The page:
Forum: No double-standards mentality: Have same penalty for same offence

The rule of law should be fairly enforced on offenders, regardless of their socio-economic backgrounds (Peg fines to offender's salary, by Miss Samantha Lim Li Min, Dec 3).

I disagree with Miss Lim's suggestion that when meting out sentences, including fines, an offender's financial background should be considered.

In the case of the lawyer who was fined $15,000 for molesting three women, I expect any other offender, even if he were an average wage earner, to face the same punishment for the same offence.

A motorist's driving licence is suspended if he has accumulated excessive demerit points within a certain period. However, it would be unfair and inequitable if this penalty were not applied to people such as cabbies and delivery workers.

We can empathise with these people whose livelihood depends on driving, but there will be dire consequences if they are treated differently and leniently for dangerous traffic offences.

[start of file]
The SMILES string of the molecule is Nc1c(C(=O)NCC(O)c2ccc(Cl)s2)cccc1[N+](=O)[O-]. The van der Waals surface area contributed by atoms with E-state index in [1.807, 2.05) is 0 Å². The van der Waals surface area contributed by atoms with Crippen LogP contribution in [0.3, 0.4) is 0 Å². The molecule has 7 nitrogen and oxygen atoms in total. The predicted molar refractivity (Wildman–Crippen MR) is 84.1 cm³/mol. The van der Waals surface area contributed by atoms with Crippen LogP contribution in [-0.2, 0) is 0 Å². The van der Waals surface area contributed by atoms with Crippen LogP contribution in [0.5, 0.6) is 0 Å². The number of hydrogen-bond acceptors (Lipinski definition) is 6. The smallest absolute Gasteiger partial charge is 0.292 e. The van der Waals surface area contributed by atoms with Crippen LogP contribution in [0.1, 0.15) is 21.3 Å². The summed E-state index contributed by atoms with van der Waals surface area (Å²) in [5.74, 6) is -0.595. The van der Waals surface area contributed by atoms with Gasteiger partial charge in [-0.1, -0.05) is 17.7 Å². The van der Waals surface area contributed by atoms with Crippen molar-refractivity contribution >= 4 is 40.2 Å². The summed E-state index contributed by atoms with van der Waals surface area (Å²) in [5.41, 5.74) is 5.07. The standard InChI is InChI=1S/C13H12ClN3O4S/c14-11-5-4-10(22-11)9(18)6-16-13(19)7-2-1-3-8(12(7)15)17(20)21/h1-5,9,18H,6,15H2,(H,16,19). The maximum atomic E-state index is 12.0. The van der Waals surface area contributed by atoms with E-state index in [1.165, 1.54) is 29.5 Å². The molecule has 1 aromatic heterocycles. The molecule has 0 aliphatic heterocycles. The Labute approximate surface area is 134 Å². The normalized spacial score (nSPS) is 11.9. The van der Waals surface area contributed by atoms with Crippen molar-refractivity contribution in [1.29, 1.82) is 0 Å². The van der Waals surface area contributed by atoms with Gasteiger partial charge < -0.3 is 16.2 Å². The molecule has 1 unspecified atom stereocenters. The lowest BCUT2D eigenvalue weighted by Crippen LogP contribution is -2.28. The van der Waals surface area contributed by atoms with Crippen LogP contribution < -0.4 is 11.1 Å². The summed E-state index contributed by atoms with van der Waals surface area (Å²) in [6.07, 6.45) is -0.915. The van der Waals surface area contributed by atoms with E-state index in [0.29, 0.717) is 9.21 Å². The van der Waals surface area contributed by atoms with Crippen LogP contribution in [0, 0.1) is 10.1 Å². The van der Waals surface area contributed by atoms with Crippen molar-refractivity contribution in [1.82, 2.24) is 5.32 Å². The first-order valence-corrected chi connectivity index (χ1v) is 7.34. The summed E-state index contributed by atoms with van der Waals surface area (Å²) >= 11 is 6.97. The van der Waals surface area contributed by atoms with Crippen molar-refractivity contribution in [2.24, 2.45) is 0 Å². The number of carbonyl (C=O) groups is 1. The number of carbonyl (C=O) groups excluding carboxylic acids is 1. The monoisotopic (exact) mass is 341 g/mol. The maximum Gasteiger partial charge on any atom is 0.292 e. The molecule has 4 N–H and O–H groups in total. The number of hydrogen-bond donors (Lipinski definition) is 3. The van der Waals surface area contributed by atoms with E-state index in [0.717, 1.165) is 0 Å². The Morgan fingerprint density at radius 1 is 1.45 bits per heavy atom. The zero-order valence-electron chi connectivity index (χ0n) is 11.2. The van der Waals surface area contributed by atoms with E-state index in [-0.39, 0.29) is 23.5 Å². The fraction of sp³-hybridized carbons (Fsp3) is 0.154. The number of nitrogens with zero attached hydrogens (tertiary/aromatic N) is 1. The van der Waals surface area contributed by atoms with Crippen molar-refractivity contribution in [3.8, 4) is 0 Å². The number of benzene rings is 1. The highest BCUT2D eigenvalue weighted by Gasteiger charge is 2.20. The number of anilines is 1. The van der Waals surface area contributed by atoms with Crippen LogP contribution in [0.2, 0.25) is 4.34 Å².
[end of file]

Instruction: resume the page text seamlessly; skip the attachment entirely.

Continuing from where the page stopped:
In other words, we should do away with the double-standards mentality which can cause much controversy and unhappiness, particularly when a rule or policy favours one group or person over another.

We have read how double standards and the absence of the rule of law in some countries have resulted in social and political unrest, which in turn hinders their development and progress.

We have read how double standards and the absence of the rule of law in some countries have resulted in social and political unrest, which in turn hinders their development and progress.

Singaporeans should continue to attach greater importance to being fair and impartial in whatever circumstances they are in.

Jeffrey Law Lee Beng

A version of this article appeared in the print edition of The Straits Times on December 05, 2019, with the headline 'No double-standards mentality: Have same penalty for same offence'. Print Edition | Subscribe